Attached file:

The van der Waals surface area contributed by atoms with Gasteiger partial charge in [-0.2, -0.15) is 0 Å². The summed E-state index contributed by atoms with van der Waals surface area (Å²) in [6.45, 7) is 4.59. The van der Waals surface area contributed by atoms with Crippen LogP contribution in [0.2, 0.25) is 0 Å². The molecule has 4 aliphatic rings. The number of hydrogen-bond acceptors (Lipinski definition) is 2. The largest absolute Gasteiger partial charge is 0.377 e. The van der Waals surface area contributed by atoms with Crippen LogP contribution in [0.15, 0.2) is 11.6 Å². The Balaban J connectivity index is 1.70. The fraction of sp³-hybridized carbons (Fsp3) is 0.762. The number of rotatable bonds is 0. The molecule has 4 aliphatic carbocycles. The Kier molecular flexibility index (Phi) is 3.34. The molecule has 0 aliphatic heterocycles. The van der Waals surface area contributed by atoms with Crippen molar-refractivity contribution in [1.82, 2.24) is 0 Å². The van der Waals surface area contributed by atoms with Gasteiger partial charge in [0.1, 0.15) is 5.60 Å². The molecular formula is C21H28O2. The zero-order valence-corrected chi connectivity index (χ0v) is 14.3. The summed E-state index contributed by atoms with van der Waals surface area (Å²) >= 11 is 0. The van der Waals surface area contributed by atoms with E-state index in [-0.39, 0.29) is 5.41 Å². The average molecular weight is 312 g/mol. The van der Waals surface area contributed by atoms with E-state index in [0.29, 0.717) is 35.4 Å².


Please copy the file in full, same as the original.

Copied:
The van der Waals surface area contributed by atoms with Gasteiger partial charge in [-0.2, -0.15) is 0 Å². The summed E-state index contributed by atoms with van der Waals surface area (Å²) in [6.45, 7) is 4.59. The van der Waals surface area contributed by atoms with Crippen LogP contribution in [0.2, 0.25) is 0 Å². The molecule has 4 aliphatic rings. The number of hydrogen-bond acceptors (Lipinski definition) is 2. The largest absolute Gasteiger partial charge is 0.377 e. The van der Waals surface area contributed by atoms with Crippen LogP contribution in [0.15, 0.2) is 11.6 Å². The Balaban J connectivity index is 1.70. The fraction of sp³-hybridized carbons (Fsp3) is 0.762. The number of rotatable bonds is 0. The molecule has 4 aliphatic carbocycles. The Kier molecular flexibility index (Phi) is 3.34. The molecule has 0 aliphatic heterocycles. The van der Waals surface area contributed by atoms with Crippen molar-refractivity contribution in [1.82, 2.24) is 0 Å². The van der Waals surface area contributed by atoms with Gasteiger partial charge in [0.1, 0.15) is 5.60 Å². The molecular formula is C21H28O2. The zero-order valence-corrected chi connectivity index (χ0v) is 14.3. The summed E-state index contributed by atoms with van der Waals surface area (Å²) >= 11 is 0. The van der Waals surface area contributed by atoms with E-state index in [-0.39, 0.29) is 5.41 Å². The average molecular weight is 312 g/mol. The van der Waals surface area contributed by atoms with E-state index in [0.29, 0.717) is 35.4 Å².